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Drilon showed all and sundry you don’t parade a shallow intellectual stunt in the presence of sharp-witted and sagacious legislators especially if you are beginning to make a name for yourself before a “live” session aired worldwide.
It was fine if Tolentino’s interpellators were, with due respect, the honorable Senators Lito Lapid, Manny Pacquiao, Bong Revilla, Bong Go, and Ronald “Bato” Dela Rosa.
Not Drilon. Not Sen. Ralph Recto and other remaining sensible senators today. 
And certainly not another Ilonggo intellectual behemoth, the late Senator Miriam Defensor-Santiago.
We missed the best woman President the Philippines never had, especially when she unmasked the charlatans, head-butt the idiots, and clobbered the ninny lobcocks in a tension-filled privilege speech and nerve-biting but hilarious Senate committee hearings.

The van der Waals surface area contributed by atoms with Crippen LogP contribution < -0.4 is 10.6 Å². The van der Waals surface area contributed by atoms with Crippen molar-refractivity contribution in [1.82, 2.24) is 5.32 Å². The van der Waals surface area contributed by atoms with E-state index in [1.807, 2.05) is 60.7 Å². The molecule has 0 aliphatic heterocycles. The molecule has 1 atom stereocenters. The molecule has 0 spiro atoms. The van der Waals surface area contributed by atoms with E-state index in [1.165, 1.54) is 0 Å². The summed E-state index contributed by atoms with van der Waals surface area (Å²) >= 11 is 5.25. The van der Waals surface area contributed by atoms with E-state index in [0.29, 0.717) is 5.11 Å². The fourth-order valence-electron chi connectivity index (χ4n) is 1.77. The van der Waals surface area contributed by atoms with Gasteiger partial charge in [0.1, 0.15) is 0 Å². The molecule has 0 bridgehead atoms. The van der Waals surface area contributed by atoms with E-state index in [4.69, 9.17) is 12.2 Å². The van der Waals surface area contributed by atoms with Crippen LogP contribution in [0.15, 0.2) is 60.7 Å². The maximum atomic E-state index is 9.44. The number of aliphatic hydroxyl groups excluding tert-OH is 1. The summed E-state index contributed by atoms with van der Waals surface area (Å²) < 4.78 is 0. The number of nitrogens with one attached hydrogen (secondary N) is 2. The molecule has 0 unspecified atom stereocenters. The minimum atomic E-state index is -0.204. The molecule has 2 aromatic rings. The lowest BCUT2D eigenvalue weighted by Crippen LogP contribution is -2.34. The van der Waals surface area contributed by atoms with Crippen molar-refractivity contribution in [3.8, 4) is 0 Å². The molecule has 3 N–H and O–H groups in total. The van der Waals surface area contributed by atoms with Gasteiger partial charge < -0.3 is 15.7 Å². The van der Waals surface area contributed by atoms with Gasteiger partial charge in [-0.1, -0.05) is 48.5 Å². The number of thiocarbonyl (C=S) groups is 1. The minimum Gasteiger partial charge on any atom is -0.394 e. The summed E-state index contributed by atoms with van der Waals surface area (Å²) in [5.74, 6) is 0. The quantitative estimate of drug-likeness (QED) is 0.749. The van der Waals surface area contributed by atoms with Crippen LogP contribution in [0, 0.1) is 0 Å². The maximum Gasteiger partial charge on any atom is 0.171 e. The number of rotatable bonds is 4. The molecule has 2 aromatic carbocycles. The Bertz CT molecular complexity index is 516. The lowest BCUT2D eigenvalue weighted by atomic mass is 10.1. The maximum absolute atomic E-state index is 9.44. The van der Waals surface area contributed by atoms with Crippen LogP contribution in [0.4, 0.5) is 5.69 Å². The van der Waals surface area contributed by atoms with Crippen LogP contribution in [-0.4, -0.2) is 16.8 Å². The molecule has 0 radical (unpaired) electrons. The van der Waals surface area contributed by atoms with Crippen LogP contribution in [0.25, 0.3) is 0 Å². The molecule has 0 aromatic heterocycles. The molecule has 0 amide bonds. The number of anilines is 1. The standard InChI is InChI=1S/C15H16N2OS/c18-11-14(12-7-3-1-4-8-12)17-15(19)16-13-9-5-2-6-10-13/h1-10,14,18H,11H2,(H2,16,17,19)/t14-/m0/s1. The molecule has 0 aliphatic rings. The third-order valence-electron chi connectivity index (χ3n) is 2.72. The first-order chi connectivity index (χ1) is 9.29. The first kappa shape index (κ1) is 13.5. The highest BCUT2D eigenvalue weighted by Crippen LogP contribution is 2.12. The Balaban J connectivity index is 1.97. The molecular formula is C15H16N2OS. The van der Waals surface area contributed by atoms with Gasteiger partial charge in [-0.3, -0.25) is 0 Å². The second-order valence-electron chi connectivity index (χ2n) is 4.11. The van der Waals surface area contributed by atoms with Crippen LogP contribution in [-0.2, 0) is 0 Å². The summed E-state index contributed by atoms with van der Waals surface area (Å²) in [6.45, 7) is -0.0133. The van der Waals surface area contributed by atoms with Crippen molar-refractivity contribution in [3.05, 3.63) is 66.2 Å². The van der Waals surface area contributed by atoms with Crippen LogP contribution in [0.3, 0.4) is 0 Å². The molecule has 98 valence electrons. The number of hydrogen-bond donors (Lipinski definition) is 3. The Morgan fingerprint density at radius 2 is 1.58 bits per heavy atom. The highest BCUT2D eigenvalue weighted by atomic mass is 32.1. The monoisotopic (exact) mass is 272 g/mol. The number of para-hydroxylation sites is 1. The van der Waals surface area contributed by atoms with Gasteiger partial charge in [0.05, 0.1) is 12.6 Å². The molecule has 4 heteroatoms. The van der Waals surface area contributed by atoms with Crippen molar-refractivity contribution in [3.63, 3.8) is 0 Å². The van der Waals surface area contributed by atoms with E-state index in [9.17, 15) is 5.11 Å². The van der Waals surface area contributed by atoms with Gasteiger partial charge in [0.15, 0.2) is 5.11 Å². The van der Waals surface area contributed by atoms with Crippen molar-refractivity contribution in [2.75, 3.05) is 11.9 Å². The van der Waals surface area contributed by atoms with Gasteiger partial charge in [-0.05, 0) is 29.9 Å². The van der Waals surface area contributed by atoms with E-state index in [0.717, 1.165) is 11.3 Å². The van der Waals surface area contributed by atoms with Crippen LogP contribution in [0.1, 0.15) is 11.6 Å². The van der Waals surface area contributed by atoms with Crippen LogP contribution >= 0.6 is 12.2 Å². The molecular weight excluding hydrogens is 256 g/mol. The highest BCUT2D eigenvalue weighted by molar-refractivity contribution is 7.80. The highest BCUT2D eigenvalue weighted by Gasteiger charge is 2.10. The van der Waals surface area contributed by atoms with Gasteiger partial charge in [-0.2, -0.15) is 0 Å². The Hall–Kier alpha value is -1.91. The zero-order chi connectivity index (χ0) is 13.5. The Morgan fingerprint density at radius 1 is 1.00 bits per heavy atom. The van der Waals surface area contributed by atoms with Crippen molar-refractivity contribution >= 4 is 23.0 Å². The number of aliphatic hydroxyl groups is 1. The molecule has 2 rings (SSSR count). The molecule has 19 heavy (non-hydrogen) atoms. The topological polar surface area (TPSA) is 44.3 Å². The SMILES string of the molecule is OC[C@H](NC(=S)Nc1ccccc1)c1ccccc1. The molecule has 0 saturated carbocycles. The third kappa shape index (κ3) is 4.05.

Tolentino and the pack of intellectual peacocks and rattlesnakes now occupying the Senate are lucky Sen. Miriam Defensor-Santiago, a true-blue Ilongga darling of the masa and a fire-spewing legal and constitutional authority, was no longer around.
Erap once quipped: “Pupulutin kayo sa kangkongan.”
(The author, who is now based in New York City, used to be the editor of two local dailies in Iloilo)

Tuesday, July 30, 2019

Morally sick

"Gambling can turn into a dangerous two-way street when you least expect it. Weird things happen suddenly, and your life can go all to pieces."
--Hunter S. Thompson

By Alex P. Vidal